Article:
Why we need protection from unhealthy choices

A healthy country is a wealthy country. The link between health and a productive economy mustn't be forgotten. A central role of government is to protect us. Once it was from infectious diseases. Now it's pervasive harmful food and beverages that require the same approach – regulation and legislation – as experience from tobacco control has shown.

Governments' efforts are failing us despite at least a decade of sound evidence of what needs to be done. National leaders are yet to heed the calls for protective policies. As with the hard road to reduce smoking, industry opposes the experts. They cry, “nanny state” and infringement of the free market and argue for people's rights to make harmful choices as well as healthy ones.

NO SUGAR COATING:  Expecting individuals to keep themselves healthy in a world where there is a vast array of unhealthy products is unrealistic.

NO SUGAR COATING: Expecting individuals to keep themselves healthy in a world where there is a vast array of unhealthy products is unrealistic.

Expecting individuals to keep themselves healthy in a world where there is a vast array of unhealthy products and barriers against making the right choice is unrealistic. What is starkly obvious is that where people live influences their health – wealthier suburbs are healthier suburbs but chronic diseases affect all of us, rich and poor.

The problem of chronic diseases is not one of poor behaviour by individuals, it is a problem of contemporary environments and working and living styles that put us all at risk, and that most affect those with the least resources.

This is why national leadership is necessary.

In 2009, Australia introduced mandatory folic acid fortification of wheat flour used in bread to reduce the numbers of infants born with spina bifida. Reformulation of food saves lives. Reducing the salt content in processed or pre-prepared foods has the potential to save more than 3000 lives a year by lowering our average blood pressure.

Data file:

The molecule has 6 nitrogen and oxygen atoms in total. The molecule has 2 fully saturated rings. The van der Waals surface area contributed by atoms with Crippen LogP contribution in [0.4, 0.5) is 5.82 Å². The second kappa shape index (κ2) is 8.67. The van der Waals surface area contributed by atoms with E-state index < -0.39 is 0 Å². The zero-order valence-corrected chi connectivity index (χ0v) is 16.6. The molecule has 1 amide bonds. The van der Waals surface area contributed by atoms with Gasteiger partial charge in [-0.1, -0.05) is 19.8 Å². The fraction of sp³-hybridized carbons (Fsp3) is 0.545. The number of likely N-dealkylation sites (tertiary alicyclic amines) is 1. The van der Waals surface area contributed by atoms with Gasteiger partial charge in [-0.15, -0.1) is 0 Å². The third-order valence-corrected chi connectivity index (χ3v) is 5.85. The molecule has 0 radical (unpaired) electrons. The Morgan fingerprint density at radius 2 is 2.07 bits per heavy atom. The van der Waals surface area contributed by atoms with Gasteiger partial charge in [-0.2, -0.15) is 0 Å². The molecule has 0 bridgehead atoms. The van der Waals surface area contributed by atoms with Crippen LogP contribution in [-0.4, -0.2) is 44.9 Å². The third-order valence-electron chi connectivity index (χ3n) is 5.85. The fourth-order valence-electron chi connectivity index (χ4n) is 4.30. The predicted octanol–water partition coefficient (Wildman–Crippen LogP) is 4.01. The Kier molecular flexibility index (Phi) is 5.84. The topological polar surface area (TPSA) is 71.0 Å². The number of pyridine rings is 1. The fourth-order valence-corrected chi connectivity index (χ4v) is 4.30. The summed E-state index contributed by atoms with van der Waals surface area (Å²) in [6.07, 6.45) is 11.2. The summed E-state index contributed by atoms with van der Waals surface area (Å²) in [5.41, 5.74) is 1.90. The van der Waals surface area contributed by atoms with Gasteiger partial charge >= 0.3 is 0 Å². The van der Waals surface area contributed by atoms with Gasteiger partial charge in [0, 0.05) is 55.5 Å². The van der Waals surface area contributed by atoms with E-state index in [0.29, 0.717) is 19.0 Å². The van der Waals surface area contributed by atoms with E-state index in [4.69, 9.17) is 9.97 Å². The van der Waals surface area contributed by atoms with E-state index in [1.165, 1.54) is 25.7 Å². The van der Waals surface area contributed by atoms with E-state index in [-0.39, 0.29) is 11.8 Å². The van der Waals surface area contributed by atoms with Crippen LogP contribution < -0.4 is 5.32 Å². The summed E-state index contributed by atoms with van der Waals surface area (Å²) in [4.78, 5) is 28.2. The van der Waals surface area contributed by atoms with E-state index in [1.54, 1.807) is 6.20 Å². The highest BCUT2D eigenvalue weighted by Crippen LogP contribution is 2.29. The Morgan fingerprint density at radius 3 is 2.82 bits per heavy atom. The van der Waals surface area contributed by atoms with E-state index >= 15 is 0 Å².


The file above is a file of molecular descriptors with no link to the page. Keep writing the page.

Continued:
This month, both the presidents of medical colleges and the Australian Medical Association publicly called for a sugar tax. The negative effects that high levels of sugar consumption have on health are known. Overweight and obesity affects one in four children. Young people are consuming more than 23 teaspoons of sugar daily. And public opinion supports a sugar tax.

The Australian Health Policy Collaboration, a think tank at Victoria University, has launched a policy report calling on Australian governments to lead in protecting us. The report has been developed with a national collaboration of experts, clinicians and organisations. The report, Getting Australia's Health on Track, urges governments, state, local and federal to collaborate and implement 10 priority policy actions on risk factors that are effective and affordable.

Protection and promotion of good health and prevention of avoidable death and disease are central tenets of our national values. They are characteristics of thriving communities and a thriving economy. Australia has led the way in protecting people from the impacts of smoking and in preventing road deaths. We have invested in providing national access to high-quality health services and to lifesaving and health-promoting technologies and treatments. We know that good health, and recovery from illness, cannot be left to the capacity and resources of individuals.

There is no lack of evidence about the growing economic burden of preventable chronic diseases; there is ample evidence of what needs to be done to reduce that burden. Our economy and communities need urgent action to improve our national health.

Rosemary Calder is director of the Australian Health Policy Collaboration, Victoria University.

Smartphone
Tablet - Narrow
Tablet - Wide
Desktop